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Special Article

Yoga Tourism in India
India can be the Wellness Destination for the World

Shikha Singh

India is as much known for Yoga & Meditation, as it is known for its Taj Mahal and tigers of Ranthambore. The Beatles’ trip to Rishikesh with Maharishi Mahesh Yogi in 1969 is a very famous example to showcase the weight India carries in a world which is concerned not only about its mental and physical fitness but also about its spiritual growth and development. The celebrities of modern times, such as Mia Farrow, Steve Jobs, and Oprah also flocked to Indian Yoga and meditation retreats looking to immerse in their tranquility and change their lives forever. In November 2013, the British royal couple – Prince Charles and Camilla Duchess of Cornwall – spent time in an ashram in Rishikesh too.

Globally, tourism industry is worth $3.2 trillion, out of which, 14% (or $439 billion) worth of revenue comes only from wellness travel. Susie Ellis, Chairman and CEO of the Global Spa & Wellness Summit, said, “Healthier lifestyles at home are now getting translated into people’s travel and vacation habits. Now, when they seek escape from their daily routines, they also want to use their vacation time and dollars to increase their levels of fitness.”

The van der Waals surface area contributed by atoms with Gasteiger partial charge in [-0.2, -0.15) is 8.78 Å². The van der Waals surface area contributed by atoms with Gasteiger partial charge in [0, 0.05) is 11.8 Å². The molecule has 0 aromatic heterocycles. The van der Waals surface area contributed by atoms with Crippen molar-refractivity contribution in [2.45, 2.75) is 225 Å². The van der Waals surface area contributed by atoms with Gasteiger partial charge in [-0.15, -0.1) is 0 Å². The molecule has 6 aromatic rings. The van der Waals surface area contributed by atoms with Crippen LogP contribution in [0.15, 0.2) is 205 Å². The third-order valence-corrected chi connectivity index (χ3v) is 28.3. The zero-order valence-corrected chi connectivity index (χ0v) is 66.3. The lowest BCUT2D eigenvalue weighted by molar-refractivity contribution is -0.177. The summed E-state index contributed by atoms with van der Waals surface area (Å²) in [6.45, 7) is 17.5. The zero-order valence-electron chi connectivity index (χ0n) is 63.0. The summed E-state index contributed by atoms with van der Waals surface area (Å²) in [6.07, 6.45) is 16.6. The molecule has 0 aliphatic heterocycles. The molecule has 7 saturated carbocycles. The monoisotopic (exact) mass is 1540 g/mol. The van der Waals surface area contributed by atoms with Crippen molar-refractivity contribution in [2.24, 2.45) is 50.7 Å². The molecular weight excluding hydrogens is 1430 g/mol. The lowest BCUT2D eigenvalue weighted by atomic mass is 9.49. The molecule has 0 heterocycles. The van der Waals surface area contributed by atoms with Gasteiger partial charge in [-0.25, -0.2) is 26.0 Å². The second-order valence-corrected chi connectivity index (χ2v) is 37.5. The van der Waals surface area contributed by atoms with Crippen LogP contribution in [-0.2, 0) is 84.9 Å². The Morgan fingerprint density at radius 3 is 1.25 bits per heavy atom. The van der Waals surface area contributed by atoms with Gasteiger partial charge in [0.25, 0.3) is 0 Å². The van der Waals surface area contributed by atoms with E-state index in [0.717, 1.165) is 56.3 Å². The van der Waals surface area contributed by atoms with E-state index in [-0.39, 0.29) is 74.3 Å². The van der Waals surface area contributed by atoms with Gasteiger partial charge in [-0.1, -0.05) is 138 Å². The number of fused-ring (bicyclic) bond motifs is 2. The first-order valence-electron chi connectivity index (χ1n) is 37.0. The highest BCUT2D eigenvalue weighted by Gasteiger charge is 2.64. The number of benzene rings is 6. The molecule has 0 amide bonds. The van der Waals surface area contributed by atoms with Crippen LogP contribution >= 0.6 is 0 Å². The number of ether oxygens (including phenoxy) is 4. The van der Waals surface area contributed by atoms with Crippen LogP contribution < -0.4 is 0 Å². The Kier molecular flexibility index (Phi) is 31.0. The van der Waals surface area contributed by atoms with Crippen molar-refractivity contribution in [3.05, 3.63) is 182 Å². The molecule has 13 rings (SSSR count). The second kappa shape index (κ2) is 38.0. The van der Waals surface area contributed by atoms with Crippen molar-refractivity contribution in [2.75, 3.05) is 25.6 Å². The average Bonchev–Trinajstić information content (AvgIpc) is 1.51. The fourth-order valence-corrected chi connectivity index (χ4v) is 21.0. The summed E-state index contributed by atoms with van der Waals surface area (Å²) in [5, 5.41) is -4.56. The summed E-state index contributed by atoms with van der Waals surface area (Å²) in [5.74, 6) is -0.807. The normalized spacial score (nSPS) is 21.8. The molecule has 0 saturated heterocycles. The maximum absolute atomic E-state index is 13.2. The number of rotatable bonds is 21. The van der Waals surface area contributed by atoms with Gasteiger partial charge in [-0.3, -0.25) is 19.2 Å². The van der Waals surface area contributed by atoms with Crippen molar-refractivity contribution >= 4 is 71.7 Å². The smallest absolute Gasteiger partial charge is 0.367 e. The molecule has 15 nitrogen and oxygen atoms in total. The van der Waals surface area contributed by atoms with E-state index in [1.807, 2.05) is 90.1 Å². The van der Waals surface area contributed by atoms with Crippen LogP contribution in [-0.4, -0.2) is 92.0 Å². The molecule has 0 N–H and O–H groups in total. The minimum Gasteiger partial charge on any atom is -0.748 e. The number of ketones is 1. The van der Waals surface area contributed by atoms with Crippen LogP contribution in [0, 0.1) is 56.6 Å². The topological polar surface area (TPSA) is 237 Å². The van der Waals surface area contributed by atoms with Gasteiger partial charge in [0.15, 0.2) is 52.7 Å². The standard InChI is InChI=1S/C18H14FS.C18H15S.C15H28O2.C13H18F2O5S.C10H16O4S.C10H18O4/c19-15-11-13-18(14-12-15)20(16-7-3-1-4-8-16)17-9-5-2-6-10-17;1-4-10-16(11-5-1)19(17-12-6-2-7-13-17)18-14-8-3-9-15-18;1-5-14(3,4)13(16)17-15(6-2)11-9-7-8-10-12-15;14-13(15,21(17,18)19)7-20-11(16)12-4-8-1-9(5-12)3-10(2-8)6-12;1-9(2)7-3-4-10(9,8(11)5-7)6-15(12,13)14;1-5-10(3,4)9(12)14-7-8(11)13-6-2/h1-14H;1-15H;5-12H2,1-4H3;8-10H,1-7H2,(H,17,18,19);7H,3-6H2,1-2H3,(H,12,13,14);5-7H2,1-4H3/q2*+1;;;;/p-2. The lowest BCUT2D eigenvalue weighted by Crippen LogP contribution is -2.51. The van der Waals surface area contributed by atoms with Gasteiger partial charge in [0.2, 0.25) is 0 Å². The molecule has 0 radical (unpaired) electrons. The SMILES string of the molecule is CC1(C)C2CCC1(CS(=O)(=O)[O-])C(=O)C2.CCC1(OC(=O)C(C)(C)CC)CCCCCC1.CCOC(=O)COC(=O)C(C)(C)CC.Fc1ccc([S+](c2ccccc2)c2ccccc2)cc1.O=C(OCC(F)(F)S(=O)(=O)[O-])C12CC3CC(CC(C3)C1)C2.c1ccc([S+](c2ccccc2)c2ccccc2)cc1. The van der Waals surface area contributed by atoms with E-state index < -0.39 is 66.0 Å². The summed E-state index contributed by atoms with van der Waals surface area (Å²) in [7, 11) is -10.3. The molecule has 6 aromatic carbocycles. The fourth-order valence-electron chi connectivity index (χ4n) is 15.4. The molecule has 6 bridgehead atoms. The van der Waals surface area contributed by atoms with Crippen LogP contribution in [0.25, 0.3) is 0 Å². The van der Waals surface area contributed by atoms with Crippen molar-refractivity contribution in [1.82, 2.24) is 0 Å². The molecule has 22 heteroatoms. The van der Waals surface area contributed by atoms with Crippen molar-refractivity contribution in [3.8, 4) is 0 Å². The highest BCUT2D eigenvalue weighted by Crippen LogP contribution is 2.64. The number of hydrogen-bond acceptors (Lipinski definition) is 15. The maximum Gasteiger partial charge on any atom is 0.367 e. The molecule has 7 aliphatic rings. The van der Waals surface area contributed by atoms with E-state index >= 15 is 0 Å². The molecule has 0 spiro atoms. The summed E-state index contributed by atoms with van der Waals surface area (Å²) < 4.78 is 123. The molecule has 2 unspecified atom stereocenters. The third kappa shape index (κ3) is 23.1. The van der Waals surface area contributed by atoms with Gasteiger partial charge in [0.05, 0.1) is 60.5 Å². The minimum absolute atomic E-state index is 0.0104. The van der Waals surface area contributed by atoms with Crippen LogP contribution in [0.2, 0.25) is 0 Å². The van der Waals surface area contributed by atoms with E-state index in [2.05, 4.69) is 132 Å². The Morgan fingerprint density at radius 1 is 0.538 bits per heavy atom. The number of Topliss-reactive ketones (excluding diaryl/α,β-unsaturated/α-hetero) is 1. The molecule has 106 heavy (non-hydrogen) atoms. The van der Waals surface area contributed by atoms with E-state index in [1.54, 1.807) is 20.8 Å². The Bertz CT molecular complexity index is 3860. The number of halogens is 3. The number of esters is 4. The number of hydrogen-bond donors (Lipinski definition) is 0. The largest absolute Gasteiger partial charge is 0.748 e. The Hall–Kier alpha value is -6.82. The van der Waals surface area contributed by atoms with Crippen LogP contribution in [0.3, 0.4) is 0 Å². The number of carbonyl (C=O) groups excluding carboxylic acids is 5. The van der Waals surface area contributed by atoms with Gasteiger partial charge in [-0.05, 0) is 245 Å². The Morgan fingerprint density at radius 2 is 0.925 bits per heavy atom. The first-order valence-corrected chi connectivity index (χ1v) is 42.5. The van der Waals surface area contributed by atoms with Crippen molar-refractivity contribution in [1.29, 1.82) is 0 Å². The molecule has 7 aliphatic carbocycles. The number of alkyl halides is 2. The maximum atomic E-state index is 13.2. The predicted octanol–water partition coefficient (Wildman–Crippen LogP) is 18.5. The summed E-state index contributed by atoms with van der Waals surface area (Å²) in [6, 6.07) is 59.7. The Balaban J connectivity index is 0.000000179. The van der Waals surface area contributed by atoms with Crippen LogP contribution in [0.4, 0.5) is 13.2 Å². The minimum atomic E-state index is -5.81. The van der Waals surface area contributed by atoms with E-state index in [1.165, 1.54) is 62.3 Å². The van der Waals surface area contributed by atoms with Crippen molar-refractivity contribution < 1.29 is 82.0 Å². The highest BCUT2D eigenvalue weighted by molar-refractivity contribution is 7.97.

Wellness travel includes Yoga and meditation as well as spa and massage experiences to reduce one’s stress and improve one’s health holistically. India is a natural choice for wellness travel because it is a leader in Ayurveda, Yoga, and Meditation. Unsurprisingly, it is one of the fastest-growing wellness destinations of the world – with a projected growth rate of 22% per annum. The US, which is the leading destination for wellness tourism right now, has a projected growth rate of 5.8% per annum on an average.

The popularity of Yoga is evident with the fact that when the UN passed the resolution of celebration June 21 as the World Yoga Day in December 2014, all 193 countries of the world passed it unanimously, and as many as 177 countries co-sponsored it.

Tourism in India has been rising steadily since the 2002 ‘Incredible India’ ad campaign, which targeted higher-yield (read ‘wealthier’) tourists. From low-cost ashrams to a multiple-star meditation retreats, India’s holy cities promise what everyone wants today – thousands of years old recipes for eternal youth.

Steps taken by Government of India to boost Yoga Tourism in India

The maiden International Yoga Day celebrated at Rajpath last year had set two Guinness World Records in a day. The mega event broke the record for the largest yoga class ever, with 35,985 participants. It also holds the record for the yoga event with most globally diverse participants. People from as many as 84 different countries had participated in it.